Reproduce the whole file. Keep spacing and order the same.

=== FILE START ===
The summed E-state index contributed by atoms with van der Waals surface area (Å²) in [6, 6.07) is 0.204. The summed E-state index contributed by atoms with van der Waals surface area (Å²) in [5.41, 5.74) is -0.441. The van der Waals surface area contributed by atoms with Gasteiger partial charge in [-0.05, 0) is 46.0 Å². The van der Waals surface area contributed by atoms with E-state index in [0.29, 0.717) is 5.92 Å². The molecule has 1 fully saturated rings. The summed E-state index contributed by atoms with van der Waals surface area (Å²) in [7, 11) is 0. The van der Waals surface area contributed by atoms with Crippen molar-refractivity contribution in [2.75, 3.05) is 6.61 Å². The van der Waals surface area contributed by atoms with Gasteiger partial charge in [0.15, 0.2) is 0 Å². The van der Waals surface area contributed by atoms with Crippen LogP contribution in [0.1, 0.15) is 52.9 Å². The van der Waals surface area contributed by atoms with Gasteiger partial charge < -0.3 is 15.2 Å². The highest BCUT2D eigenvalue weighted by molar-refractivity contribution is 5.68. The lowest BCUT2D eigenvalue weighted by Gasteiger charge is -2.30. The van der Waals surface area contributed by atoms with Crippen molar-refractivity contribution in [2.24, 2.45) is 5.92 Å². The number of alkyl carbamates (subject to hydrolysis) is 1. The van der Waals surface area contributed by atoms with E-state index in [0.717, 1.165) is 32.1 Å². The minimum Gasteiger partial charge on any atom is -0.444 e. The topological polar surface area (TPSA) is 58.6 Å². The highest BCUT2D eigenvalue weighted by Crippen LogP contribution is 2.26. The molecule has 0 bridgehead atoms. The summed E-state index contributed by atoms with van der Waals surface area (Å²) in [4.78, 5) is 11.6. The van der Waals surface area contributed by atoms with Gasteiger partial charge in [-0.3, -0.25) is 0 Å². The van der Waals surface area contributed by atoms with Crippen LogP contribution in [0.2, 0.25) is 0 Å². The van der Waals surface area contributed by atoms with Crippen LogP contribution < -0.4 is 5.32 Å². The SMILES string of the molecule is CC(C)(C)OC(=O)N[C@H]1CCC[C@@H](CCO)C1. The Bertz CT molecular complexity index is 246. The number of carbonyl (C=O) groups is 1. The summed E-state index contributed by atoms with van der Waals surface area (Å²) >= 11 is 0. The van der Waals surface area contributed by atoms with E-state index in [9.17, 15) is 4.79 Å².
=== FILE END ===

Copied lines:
The summed E-state index contributed by atoms with van der Waals surface area (Å²) in [6, 6.07) is 0.204. The summed E-state index contributed by atoms with van der Waals surface area (Å²) in [5.41, 5.74) is -0.441. The van der Waals surface area contributed by atoms with Gasteiger partial charge in [-0.05, 0) is 46.0 Å². The van der Waals surface area contributed by atoms with E-state index in [0.29, 0.717) is 5.92 Å². The molecule has 1 fully saturated rings. The summed E-state index contributed by atoms with van der Waals surface area (Å²) in [7, 11) is 0. The van der Waals surface area contributed by atoms with Crippen molar-refractivity contribution in [2.75, 3.05) is 6.61 Å². The van der Waals surface area contributed by atoms with Gasteiger partial charge in [0.15, 0.2) is 0 Å². The van der Waals surface area contributed by atoms with Crippen LogP contribution in [0.1, 0.15) is 52.9 Å². The van der Waals surface area contributed by atoms with Gasteiger partial charge < -0.3 is 15.2 Å². The highest BCUT2D eigenvalue weighted by molar-refractivity contribution is 5.68. The lowest BCUT2D eigenvalue weighted by Gasteiger charge is -2.30. The van der Waals surface area contributed by atoms with Crippen molar-refractivity contribution in [2.24, 2.45) is 5.92 Å². The number of alkyl carbamates (subject to hydrolysis) is 1. The van der Waals surface area contributed by atoms with E-state index in [0.717, 1.165) is 32.1 Å². The minimum Gasteiger partial charge on any atom is -0.444 e. The topological polar surface area (TPSA) is 58.6 Å². The highest BCUT2D eigenvalue weighted by Crippen LogP contribution is 2.26. The molecule has 0 bridgehead atoms. The summed E-state index contributed by atoms with van der Waals surface area (Å²) in [4.78, 5) is 11.6. The van der Waals surface area contributed by atoms with Gasteiger partial charge in [-0.3, -0.25) is 0 Å². The van der Waals surface area contributed by atoms with Crippen LogP contribution in [0.2, 0.25) is 0 Å². The van der Waals surface area contributed by atoms with Crippen LogP contribution < -0.4 is 5.32 Å². The SMILES string of the molecule is CC(C)(C)OC(=O)N[C@H]1CCC[C@@H](CCO)C1. The Bertz CT molecular complexity index is 246. The number of carbonyl (C=O) groups is 1. The summed E-state index contributed by atoms with van der Waals surface area (Å²) >= 11 is 0. The van der Waals surface area contributed by atoms with E-state index in [9.17, 15) is 4.79 Å².